Nanaimo Fire Rescue officials flagged concerns about fire hazards and a worrying number of false-alarm calls at a Terminal Avenue supportive-housing complex in the weeks before a major fire that displaced several residents, according to documents obtained through a freedom of information request.
Fire broke out in one of the units at Newcastle Place at 250 Terminal Ave. North on April 8, causing significant damage to one of three modular buildings and displacing 20 people. The cause was undetermined, but Nanaimo Fire said cooking and smoking in the unit might have been factors.
The Island Crisis Care Society, which runs the 80-unit complex housing former Nanaimo tent-city residents, had already been fined $300 by Nanaimo Fire Rescue for failing to prevent false alarms, according to a March 27 letter written by fire-prevention officer Capt. Ennis Mond to Fire Chief Karen Fry.
Pacifica Housing received a similar warning as a result of 16 false-alarm calls in the 3 1/2 months after the supportive-housing complex at 2060 Labieux Rd. opened in mid-December.
“The facilitators of both sites have to be proactive and disciplined on their approach to fire safety for the occupants of these facilities,” Mond wrote. “This means that they must enforce their rules to the fullest to prevent potential fires, false alarms and unwarranted tampering of fire and life safety devices.”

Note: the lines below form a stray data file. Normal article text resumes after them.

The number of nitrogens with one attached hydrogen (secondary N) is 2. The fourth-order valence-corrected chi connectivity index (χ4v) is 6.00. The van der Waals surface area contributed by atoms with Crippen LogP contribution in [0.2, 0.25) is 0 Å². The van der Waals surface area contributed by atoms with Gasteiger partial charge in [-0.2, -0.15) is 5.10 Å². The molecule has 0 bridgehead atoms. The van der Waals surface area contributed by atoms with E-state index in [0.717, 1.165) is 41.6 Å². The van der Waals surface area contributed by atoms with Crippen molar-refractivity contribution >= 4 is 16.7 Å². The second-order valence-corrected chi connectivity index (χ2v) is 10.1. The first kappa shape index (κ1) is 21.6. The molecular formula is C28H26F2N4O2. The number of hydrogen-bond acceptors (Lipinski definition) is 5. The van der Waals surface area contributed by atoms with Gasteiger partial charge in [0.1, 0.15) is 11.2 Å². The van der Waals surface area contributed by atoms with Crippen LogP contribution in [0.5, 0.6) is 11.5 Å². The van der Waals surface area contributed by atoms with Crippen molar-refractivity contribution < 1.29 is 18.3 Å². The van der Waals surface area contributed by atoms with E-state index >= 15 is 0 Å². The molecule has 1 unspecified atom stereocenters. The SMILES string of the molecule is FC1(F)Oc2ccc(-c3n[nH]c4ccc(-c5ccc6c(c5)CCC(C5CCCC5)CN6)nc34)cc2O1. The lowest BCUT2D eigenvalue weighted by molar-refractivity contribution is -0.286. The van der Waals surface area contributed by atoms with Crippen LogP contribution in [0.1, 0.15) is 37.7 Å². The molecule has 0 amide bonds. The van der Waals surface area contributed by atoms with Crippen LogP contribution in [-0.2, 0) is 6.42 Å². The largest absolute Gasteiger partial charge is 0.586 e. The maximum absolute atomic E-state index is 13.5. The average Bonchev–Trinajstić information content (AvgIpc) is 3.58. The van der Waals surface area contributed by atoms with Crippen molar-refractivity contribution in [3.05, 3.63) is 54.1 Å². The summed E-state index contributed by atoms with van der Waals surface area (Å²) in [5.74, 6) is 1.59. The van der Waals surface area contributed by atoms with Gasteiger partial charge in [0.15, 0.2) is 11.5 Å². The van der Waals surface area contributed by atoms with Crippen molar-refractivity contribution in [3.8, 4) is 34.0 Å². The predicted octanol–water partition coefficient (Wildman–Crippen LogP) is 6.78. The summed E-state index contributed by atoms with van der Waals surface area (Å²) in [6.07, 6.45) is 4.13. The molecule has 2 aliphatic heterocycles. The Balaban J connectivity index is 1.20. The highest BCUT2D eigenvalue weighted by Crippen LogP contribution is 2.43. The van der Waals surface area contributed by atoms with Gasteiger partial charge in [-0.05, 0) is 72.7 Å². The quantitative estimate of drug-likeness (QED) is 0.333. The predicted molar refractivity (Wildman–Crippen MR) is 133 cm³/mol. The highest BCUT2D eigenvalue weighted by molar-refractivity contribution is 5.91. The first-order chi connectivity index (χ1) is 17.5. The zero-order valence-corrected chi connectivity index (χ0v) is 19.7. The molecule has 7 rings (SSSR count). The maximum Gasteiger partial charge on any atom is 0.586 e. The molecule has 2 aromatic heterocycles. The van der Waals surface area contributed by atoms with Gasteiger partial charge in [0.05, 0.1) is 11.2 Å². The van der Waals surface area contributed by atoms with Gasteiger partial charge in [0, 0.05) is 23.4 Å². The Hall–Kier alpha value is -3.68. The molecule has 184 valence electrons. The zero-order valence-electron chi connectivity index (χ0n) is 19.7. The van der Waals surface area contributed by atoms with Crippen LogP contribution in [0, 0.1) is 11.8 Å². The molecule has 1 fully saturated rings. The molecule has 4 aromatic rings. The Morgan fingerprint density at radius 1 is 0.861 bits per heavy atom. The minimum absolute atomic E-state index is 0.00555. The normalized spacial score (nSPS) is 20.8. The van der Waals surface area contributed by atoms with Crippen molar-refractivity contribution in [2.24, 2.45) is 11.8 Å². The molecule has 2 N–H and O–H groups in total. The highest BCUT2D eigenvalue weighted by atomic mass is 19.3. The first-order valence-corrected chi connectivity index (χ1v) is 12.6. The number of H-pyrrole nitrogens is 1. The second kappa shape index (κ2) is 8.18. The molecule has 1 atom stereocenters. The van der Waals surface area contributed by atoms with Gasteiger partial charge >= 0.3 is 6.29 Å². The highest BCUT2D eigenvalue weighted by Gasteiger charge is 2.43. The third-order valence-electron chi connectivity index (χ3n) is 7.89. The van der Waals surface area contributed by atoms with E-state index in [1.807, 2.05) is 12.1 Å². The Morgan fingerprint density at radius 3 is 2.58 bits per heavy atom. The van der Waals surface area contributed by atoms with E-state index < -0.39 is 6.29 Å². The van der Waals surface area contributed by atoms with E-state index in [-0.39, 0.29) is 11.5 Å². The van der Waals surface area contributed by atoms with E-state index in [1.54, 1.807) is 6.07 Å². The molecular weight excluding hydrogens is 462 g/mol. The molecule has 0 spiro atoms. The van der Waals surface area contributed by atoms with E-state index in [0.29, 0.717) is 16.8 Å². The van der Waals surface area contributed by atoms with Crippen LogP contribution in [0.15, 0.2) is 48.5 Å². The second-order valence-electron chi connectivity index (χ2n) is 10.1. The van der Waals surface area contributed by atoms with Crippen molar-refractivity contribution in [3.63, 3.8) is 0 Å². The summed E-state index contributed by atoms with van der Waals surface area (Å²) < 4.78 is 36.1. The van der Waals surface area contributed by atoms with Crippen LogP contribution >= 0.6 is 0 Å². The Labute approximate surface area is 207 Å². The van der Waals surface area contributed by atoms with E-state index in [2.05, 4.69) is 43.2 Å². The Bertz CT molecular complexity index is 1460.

Nanaimo Fire’s resources were being taxed by 13 false-alarm calls at Newcastle Place between mid-December, when it opened, and the end of March, according to the letter. Most of the false alarms were caused by smoking or cooking in the dorm rooms, according to incident reports included in the FOI package, which was obtained by a concerned Nanaimo citizen and provided to the Times Colonist.
There were two more false alarms in early April, including one on April 7 where firefighters alleged the resident was smoking meth and cigarettes, according to incident reports.
Fire-prevention officers had told Island Crisis Care staff they were concerned about several fire hazards, including rooms piled high with debris and combustible material, and smoke alarms that had been covered with plastic bags or filled with foam so they wouldn’t go off.
The incident reports include photos of rooms that appear uninhabitable because they are filled floor-to-ceiling with bike parts, plastic containers, television sets, old mattresses, suitcases and other items. Other photos show that several fire extinguishers were missing from glass cases.
In a March 21 letter to Island Crisis Care, Nanaimo Fire Rescue warned that the high number of false-alarm calls would result in a $300 service fee. Under the Fire Protection and Life Safety bylaw, a person or agency can be fined if there are more than three false alarms in a 12-month period.
That letter was sent a day after Capt. Mike Rispin sent an email to the department’s fire officers saying the number of false-alarm calls “seems like a large increase in our response and potential increase in risk to the residents’ safety.”